“It was apparently a quite harmless production,” Major Thomson confessed.
“Do you propose to open any more?”
Thomson shook his head.
“That is within our discretion, sir.”
Mr. Gordon Jones struggled with his obvious annoyance.
“Look here,” he said, with an attempt at good-humour, “you can at least abandon the official attitude for a moment with me. Tell me why, of all men in the world, you have chosen to suspect Sir Alfred Anselman?”
“I am sorry,” Thomson replied stiffly, “but this is not a matter which I can discuss in any other way except officially, and I do not recognise you as having any special claims for information.”
The Minister rose to his feet. Those few minutes marked to him an era in his official life.
“You are adopting an attitude, sir,” he said, “which, however much I may admire it from one point of view, seems to me scarcely to take into account the facts of the situation.”
Thomson made no reply. He had risen to his feet. His manner clearly indicated that he considered the interview at an end. Mr. Gordon Jones choked down his displeasure.
“When you are wanting a civil job, Major Thomson,” he concluded, “come and give us a call. Good morning!”
“A lady to see you, sir,” Jarvis announced discreetly.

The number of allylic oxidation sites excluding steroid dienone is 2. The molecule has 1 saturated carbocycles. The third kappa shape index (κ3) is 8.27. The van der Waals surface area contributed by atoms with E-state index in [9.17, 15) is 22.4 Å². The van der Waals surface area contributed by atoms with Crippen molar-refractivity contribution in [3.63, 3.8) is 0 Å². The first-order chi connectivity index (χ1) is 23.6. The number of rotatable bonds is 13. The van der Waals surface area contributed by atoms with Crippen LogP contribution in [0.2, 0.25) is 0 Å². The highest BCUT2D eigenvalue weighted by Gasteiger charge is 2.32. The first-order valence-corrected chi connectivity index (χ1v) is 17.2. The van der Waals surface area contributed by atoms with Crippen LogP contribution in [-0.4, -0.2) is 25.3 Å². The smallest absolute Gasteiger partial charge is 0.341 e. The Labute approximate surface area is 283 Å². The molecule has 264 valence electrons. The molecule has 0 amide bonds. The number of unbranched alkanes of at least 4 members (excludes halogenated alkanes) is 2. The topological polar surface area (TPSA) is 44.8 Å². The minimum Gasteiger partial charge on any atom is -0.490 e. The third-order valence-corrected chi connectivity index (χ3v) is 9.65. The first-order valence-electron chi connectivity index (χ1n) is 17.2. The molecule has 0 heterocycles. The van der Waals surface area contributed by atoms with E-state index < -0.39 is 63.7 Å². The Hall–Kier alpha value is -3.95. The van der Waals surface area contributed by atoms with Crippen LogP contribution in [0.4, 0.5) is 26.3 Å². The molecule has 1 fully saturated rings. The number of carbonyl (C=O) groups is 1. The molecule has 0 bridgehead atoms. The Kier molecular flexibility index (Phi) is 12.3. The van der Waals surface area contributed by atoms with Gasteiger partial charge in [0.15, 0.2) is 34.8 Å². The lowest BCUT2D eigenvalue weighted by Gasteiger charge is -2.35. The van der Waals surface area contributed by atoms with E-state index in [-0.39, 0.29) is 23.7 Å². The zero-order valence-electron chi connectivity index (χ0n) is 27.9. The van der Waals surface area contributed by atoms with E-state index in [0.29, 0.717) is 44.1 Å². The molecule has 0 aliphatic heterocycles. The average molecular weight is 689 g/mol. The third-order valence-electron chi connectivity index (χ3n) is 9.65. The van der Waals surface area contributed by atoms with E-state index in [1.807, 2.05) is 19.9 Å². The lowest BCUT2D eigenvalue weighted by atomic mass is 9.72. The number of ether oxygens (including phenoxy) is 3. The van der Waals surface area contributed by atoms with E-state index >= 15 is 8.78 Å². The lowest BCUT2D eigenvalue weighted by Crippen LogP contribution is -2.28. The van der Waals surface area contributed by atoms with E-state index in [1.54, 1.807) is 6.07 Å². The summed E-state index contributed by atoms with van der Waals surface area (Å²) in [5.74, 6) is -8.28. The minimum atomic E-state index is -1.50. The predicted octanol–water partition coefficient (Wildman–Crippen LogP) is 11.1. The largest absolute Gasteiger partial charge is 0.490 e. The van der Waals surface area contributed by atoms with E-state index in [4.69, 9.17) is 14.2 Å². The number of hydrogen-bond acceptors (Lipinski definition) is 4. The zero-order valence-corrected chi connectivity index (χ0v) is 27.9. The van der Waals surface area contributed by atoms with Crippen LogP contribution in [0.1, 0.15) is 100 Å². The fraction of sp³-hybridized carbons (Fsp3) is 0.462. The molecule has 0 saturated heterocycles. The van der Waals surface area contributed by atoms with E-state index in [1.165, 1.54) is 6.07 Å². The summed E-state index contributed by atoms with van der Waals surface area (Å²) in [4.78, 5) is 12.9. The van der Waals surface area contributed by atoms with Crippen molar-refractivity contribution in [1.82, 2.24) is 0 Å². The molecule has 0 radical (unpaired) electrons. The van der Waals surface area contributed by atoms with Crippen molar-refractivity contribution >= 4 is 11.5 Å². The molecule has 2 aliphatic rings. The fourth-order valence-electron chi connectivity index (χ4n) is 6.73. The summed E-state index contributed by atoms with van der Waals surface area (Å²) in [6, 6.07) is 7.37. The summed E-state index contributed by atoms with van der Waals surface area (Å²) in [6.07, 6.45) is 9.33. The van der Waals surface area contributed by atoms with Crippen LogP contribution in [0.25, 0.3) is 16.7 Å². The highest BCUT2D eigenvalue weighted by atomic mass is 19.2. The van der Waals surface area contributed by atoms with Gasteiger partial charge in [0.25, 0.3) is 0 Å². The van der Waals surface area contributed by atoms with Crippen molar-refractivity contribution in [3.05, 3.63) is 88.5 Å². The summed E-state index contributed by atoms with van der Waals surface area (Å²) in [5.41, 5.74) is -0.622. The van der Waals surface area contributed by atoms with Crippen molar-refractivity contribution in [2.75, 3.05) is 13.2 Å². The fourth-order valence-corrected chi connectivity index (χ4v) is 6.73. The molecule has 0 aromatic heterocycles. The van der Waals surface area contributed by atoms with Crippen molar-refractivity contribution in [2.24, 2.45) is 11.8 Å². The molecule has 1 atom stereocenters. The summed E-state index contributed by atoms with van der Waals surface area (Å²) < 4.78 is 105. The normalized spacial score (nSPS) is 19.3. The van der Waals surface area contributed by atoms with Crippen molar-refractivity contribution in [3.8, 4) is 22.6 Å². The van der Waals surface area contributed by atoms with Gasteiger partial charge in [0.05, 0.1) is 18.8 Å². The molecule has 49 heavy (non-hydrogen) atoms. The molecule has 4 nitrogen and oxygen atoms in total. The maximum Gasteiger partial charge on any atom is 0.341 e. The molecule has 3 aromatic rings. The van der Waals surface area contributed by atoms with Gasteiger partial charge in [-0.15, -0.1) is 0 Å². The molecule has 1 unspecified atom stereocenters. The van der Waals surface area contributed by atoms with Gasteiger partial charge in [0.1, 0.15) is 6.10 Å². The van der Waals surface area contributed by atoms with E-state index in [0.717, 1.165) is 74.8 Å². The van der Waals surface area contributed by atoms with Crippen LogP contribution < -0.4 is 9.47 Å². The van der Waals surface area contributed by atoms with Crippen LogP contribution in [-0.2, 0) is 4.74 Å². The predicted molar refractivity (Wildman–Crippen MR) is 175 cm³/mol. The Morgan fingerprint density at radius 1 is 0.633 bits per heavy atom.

Granet turned quickly around in his chair. Almost instinctively he pulled down the roll top of the desk before which he was seated. Then he rose to his feet and held out his hand. He managed with an effort to conceal the consternation which had succeeded his first impulse of surprise.
“Miss Worth!” he exclaimed.
She came towards him confidently, her hands outstretched, slim, dressed in sober black, her cheeks as pale as ever, her eyes a little more brilliant. She threw her muff into a chair and a moment afterwards sank into it herself.
“You have been expecting me?” she asked eagerly.
Granet was a little taken aback.
“I have been hoping to hear from you,” he said. “You told me, if you remember, not to write.”
“It was better not,” she assented. “Even after you left I had a great deal of trouble. That odious man, Major Thomson, put me through a regular cross-examination again, and I had to tell him at last—”
“What?” Granet exclaimed anxiously.
“That we were engaged to be married,” she confessed. “There was really no other way out of it.”
“That we were engaged,” Granet repeated blankly.
“He pressed me very hard,” she went on, “and I am afraid I made some admissions—well, there were necessary—which, to say the least of it, were compromising. There was only one way out of it decently for me, and I took it. You don’t mind?”
“Of course not,” he replied.